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Goldberg JF, et al. J Affect Disord. 2020;277:1045-1054.
To investigate the symptom network structure of major depressive disorder (MDD) with mixed features and implications for treatment.
In this post hoc analysis of a previously reported randomized trial, patients meeting DSM-IV TR criteria for MDD presenting with 2 or 3 manic symptoms (DSM-5 mixed features specifier) were randomized to 6 weeks of double-blind treatment with lurasidone 20-60 mg/day (n = 109) or placebo (n = 100). The network structure of symptoms at baseline and their treatment moderating effects were investigated.
Network analyses showed that both “elevated mood” (YMRS item 1) and “increased motor activity energy” (YMRS item 2) were associated with “sleep disturbance” (“bridge” symptom) and the depressive symptom cluster. The presence of both “elevated mood” and “increased motor activity energy” at baseline predicted significantly less improvement in MADRS and CGI-S score at Week 6 with lurasidone (vs placebo) compared with patients without these manic symptoms at baseline. The network model also showed “rapid/pressured speech” (YMRS item 6) at baseline predicted improvement in both manic and depressive symptoms with lurasidone vs placebo treatment.
This post hoc analysis describes the symptom network structure of MDD with mixed features in a patient sample at the study baseline. Specific manic symptoms were found to be linked to sleep disturbance (characterized as a “bridge” symptom), which in turn linked the manic and depressive symptom clusters. The presence (vs absence) of the specific manic symptoms we identified moderated the antidepressant and antimanic effects of lurasidone in the treatment of MDD with mixed (subthreshold hypomanic) features.
Clinical Commentary by Roger McIntyre MD, FRCPC
Mixed features are a new nosological entity introduced in the DSM-5. Mixed features are known to affect between 25% and 60% of persons with MDD or bipolar disorder. Lurasidone has demonstrated efficacy in randomized controlled trials in the treatment of bipolar depression and MDD with mixed features. Efficacy and safety in mixed features are of extraordinary clinical relevance, not only because they are commonly encountered, but also because conventional antidepressants exhibit suboptimal efficacy and, in many cases, amplify the underlying affective disturbance.
Investigators in this study conducted an interesting and sophisticated “symptom network model.” The nub of a symptom network model determines which symptoms “march in the same direction” more than others. Healthcare professionals know that depression is a highly heterogeneous phenotype with more than 1000 distinct combinations of symptoms possible using the DSM polythetic criteria.
As it has been previously established that lurasidone is effective and safe in adults with MDD with mixed features, it is of conceptual and clinical relevance to know which symptoms are more tightly coupled together than are others. Unsurprisingly, there was a partial correlation between sleep disturbance in mania and depression. It was also noted that decreased need for sleep was associated with “elevated mood” and “increased motor activity energy.” The investigators also found that targeting specific manic symptoms connecting sleep disturbance with depressive and manic symptoms would be expected to result in improvement of symptoms present in MDD with mixed features. Investigators also reported that the depressive and manic symptoms in MDD with mixed features interact with one another and do not operate independently.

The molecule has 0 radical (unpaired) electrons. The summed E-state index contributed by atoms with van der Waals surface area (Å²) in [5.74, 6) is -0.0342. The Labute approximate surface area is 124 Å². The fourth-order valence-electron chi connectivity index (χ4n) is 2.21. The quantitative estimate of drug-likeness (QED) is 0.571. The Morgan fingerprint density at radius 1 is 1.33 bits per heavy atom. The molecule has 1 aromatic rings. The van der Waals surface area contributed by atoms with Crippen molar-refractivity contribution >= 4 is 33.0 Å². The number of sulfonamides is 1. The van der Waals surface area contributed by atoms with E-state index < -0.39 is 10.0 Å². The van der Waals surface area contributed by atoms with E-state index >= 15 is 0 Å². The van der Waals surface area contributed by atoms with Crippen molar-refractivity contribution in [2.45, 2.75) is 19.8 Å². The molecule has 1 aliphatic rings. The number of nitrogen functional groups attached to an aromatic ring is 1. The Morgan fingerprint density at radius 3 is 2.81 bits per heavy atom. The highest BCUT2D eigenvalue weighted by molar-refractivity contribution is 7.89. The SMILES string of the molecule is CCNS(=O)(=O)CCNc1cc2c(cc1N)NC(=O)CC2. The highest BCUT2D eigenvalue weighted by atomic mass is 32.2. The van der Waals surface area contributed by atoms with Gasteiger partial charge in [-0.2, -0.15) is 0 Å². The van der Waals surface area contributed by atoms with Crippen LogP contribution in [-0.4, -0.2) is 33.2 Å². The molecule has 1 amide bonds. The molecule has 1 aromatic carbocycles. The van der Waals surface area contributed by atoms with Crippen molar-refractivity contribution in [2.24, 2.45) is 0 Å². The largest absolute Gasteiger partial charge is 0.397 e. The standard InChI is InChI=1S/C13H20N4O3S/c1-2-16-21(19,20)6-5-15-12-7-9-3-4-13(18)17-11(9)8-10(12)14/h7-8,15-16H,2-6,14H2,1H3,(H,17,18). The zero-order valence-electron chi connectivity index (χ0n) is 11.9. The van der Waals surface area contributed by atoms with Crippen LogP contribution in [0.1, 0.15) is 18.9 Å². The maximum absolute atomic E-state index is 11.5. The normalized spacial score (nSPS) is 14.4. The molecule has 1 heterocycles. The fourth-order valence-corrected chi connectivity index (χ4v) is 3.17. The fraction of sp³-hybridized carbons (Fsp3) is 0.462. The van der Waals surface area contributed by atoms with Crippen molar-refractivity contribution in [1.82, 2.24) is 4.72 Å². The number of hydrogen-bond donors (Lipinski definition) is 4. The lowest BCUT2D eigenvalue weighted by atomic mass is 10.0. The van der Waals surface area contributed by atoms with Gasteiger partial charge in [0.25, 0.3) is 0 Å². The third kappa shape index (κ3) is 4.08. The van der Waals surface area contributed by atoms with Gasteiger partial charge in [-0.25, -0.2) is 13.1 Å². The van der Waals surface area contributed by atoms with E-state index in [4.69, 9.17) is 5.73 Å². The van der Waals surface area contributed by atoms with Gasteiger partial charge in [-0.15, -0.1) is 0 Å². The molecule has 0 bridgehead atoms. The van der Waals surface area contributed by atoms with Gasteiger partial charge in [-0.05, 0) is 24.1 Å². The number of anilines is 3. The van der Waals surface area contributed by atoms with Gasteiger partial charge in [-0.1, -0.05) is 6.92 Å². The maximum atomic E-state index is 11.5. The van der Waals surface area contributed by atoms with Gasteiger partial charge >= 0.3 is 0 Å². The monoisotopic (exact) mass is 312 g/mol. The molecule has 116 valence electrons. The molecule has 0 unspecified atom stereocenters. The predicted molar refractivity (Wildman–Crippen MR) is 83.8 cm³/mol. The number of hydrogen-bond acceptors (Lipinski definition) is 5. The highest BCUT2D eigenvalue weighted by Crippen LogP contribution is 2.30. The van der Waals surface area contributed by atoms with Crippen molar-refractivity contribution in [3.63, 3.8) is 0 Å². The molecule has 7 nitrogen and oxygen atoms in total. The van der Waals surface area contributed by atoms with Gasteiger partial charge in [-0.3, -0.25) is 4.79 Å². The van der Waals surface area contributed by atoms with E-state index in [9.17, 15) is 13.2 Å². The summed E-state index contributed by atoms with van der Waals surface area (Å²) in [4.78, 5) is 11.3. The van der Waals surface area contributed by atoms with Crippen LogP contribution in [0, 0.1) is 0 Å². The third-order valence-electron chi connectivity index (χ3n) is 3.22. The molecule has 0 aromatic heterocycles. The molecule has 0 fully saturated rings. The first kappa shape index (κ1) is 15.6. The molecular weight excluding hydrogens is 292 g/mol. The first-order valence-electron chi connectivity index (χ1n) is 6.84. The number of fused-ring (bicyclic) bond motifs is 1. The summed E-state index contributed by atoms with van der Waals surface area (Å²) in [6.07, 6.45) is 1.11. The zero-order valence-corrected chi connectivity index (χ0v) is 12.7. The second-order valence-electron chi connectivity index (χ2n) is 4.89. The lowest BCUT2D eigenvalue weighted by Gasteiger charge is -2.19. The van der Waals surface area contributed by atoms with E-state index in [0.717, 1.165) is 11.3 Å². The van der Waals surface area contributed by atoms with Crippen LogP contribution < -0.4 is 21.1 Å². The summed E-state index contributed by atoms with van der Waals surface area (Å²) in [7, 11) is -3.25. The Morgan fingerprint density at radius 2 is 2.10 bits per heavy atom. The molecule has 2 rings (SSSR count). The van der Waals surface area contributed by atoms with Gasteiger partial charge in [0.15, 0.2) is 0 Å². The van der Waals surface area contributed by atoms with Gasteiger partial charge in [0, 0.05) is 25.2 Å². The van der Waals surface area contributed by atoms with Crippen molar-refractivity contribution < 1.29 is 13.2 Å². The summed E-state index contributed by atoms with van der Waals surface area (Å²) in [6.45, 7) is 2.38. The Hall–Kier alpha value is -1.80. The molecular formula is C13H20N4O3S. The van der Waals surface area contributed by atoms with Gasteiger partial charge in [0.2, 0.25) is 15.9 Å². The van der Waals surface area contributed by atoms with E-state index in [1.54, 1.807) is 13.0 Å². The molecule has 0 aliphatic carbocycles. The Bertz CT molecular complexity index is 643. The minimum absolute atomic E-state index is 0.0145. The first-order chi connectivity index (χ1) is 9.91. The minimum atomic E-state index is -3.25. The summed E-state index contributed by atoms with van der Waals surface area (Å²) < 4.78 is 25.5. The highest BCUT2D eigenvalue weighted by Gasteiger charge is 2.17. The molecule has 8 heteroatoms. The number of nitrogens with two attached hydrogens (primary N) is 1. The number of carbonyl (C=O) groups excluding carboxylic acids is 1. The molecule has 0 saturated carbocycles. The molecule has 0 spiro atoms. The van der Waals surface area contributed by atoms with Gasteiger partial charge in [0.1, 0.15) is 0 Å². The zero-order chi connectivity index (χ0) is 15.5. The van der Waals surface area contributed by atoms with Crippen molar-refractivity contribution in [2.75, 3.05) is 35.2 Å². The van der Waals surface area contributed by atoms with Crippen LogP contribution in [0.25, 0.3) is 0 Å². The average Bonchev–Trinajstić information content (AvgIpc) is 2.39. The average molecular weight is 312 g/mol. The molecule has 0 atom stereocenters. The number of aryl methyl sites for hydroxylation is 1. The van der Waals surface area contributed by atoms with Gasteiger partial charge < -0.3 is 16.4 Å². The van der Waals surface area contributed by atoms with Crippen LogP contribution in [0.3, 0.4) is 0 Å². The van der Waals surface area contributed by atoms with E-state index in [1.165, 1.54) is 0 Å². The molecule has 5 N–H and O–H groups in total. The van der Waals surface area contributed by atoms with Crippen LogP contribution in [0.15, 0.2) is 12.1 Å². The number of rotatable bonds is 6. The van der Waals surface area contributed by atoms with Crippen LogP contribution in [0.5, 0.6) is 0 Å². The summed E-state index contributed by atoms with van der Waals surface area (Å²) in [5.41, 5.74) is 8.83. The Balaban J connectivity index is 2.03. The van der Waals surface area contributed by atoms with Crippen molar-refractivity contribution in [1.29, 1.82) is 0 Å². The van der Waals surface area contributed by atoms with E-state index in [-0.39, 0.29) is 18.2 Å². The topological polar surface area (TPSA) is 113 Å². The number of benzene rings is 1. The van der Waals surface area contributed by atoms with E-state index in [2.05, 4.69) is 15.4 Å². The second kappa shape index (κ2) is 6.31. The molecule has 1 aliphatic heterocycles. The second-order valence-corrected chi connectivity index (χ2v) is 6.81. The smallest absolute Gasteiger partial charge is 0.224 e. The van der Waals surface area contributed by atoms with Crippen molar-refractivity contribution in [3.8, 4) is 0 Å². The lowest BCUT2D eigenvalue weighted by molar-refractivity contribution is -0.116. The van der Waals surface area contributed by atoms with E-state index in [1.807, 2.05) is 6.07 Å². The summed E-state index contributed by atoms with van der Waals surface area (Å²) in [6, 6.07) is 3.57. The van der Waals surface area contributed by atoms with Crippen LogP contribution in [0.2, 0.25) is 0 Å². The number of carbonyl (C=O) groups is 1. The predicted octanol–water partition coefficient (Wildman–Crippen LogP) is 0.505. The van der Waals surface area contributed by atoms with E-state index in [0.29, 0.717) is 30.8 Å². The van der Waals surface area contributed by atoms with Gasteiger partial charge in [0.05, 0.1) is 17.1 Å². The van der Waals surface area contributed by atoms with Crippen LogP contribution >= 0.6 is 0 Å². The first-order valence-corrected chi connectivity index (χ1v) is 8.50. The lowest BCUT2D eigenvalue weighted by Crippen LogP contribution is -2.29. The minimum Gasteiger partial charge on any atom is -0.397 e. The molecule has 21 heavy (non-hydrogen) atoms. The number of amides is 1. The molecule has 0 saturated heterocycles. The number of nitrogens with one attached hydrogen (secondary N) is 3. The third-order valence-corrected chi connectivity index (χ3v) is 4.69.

A limitation of the original study is that the definition of MDD with mixed features overlaps with—but is not identical to—the criteria presented in the DSM-5 (ie, 2-3 hypomanic symptoms vs 3 or more with the allowance of overlapping symptoms).
Lurasidone is safe and effective as monotherapy in the treatment of adults with MDD and mixed features. The Florida Psychotherapeutic Practice Guidelines for MDD list lurasidone as a treatment option for MDD with mixed features. MDD with mixed features is intercorrelated; efficacy of lurasidone may be, in part, related to its targeting of symptoms that intersect depression and mania.
Clinical Commentary by Sanjay Gupta, MD
Since Dr. McIntyre provided an excellent discussion of MDD with mixed symptoms and the study design above, this section will focus on the clinical implications of the findings. Based on DSM-5, the threshold of MDD with mixed features requires 3 of 7 specified manic/hypomanic symptoms to be present during a majority of days of the current episode of major depression. It is important for healthcare professionals to move to the next level—identify mixed features in patients with episodes of MDD—so treatment can be directed in a more precise manner. Although this study has the limitations of a post hoc analysis, it is the first to use the network modeling approach to understand the connection between depressive symptom clusters and the effects of specific manic symptoms like elevated mood, rapid speech, and increased psychomotor energy. Based on this study there are symptom markers that are predictors of a better response to lurasidone.
This study provides important tips for healthcare professionals to manage patients with MDD with the mixed specifier such as assessing for decreased need for sleep. Absence of elevated mood and increased psychomotor activity is a predictor of improved outcome of lurasidone treatment of depressive symptoms. The overall favorable metabolic profile of lurasidone is a key virtue of this drug. It is important that healthcare professionals instruct patients to take lurasidone with meals to ensure appropriate absorption.